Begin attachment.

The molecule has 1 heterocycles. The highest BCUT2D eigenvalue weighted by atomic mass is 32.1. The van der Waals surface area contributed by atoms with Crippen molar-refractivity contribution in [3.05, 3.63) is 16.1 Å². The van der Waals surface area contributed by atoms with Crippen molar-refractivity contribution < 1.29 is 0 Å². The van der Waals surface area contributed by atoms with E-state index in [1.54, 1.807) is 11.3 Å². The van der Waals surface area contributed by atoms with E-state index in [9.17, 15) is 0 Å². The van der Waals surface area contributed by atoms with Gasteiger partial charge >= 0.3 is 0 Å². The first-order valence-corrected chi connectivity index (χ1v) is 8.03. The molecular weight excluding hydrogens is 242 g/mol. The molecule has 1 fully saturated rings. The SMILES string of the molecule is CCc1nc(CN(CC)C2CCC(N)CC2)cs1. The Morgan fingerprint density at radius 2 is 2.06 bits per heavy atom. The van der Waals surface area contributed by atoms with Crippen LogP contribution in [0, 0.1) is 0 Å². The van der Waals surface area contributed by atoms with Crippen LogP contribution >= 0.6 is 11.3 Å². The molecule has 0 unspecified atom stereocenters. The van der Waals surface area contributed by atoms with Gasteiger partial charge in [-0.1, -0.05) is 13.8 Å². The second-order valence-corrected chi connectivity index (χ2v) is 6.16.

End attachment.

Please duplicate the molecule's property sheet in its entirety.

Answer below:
The molecule has 1 heterocycles. The highest BCUT2D eigenvalue weighted by atomic mass is 32.1. The van der Waals surface area contributed by atoms with Crippen molar-refractivity contribution in [3.05, 3.63) is 16.1 Å². The van der Waals surface area contributed by atoms with Crippen molar-refractivity contribution < 1.29 is 0 Å². The van der Waals surface area contributed by atoms with E-state index in [1.54, 1.807) is 11.3 Å². The van der Waals surface area contributed by atoms with E-state index in [9.17, 15) is 0 Å². The van der Waals surface area contributed by atoms with Gasteiger partial charge >= 0.3 is 0 Å². The first-order valence-corrected chi connectivity index (χ1v) is 8.03. The molecular weight excluding hydrogens is 242 g/mol. The molecule has 1 fully saturated rings. The SMILES string of the molecule is CCc1nc(CN(CC)C2CCC(N)CC2)cs1. The Morgan fingerprint density at radius 2 is 2.06 bits per heavy atom. The van der Waals surface area contributed by atoms with Crippen LogP contribution in [0, 0.1) is 0 Å². The van der Waals surface area contributed by atoms with Crippen LogP contribution >= 0.6 is 11.3 Å². The molecule has 0 unspecified atom stereocenters. The van der Waals surface area contributed by atoms with Gasteiger partial charge in [-0.1, -0.05) is 13.8 Å². The second-order valence-corrected chi connectivity index (χ2v) is 6.16.